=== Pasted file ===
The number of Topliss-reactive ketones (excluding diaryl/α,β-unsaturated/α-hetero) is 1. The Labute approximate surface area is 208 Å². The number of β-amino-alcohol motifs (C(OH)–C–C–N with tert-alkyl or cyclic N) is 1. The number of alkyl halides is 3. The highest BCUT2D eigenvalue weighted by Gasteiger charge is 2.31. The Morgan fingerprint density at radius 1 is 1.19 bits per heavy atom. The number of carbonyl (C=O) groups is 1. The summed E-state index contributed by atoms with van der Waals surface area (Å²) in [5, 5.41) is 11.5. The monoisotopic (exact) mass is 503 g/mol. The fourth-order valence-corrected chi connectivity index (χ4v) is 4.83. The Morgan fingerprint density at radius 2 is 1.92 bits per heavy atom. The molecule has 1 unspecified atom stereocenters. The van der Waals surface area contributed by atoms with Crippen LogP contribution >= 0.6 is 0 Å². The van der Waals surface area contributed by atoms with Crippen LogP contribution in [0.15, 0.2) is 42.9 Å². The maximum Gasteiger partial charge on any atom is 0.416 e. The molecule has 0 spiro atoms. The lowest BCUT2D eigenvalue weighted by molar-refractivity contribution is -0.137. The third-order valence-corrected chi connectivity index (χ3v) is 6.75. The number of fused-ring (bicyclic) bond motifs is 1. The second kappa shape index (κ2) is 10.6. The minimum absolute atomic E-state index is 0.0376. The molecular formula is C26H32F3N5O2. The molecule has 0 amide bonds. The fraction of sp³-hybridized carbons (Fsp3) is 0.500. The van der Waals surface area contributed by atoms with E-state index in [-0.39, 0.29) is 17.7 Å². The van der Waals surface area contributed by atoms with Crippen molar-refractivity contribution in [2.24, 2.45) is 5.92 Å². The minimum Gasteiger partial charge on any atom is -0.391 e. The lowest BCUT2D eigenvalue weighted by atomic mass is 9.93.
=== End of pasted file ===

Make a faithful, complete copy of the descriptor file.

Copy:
The number of Topliss-reactive ketones (excluding diaryl/α,β-unsaturated/α-hetero) is 1. The Labute approximate surface area is 208 Å². The number of β-amino-alcohol motifs (C(OH)–C–C–N with tert-alkyl or cyclic N) is 1. The number of alkyl halides is 3. The highest BCUT2D eigenvalue weighted by Gasteiger charge is 2.31. The Morgan fingerprint density at radius 1 is 1.19 bits per heavy atom. The number of carbonyl (C=O) groups is 1. The summed E-state index contributed by atoms with van der Waals surface area (Å²) in [5, 5.41) is 11.5. The monoisotopic (exact) mass is 503 g/mol. The fourth-order valence-corrected chi connectivity index (χ4v) is 4.83. The Morgan fingerprint density at radius 2 is 1.92 bits per heavy atom. The molecule has 1 unspecified atom stereocenters. The van der Waals surface area contributed by atoms with Crippen LogP contribution >= 0.6 is 0 Å². The van der Waals surface area contributed by atoms with Crippen LogP contribution in [0.15, 0.2) is 42.9 Å². The maximum Gasteiger partial charge on any atom is 0.416 e. The molecule has 0 spiro atoms. The lowest BCUT2D eigenvalue weighted by molar-refractivity contribution is -0.137. The third-order valence-corrected chi connectivity index (χ3v) is 6.75. The number of fused-ring (bicyclic) bond motifs is 1. The second kappa shape index (κ2) is 10.6. The minimum absolute atomic E-state index is 0.0376. The molecular formula is C26H32F3N5O2. The molecule has 0 amide bonds. The fraction of sp³-hybridized carbons (Fsp3) is 0.500. The van der Waals surface area contributed by atoms with E-state index in [-0.39, 0.29) is 17.7 Å². The van der Waals surface area contributed by atoms with Crippen molar-refractivity contribution in [2.24, 2.45) is 5.92 Å². The minimum Gasteiger partial charge on any atom is -0.391 e. The lowest BCUT2D eigenvalue weighted by atomic mass is 9.93.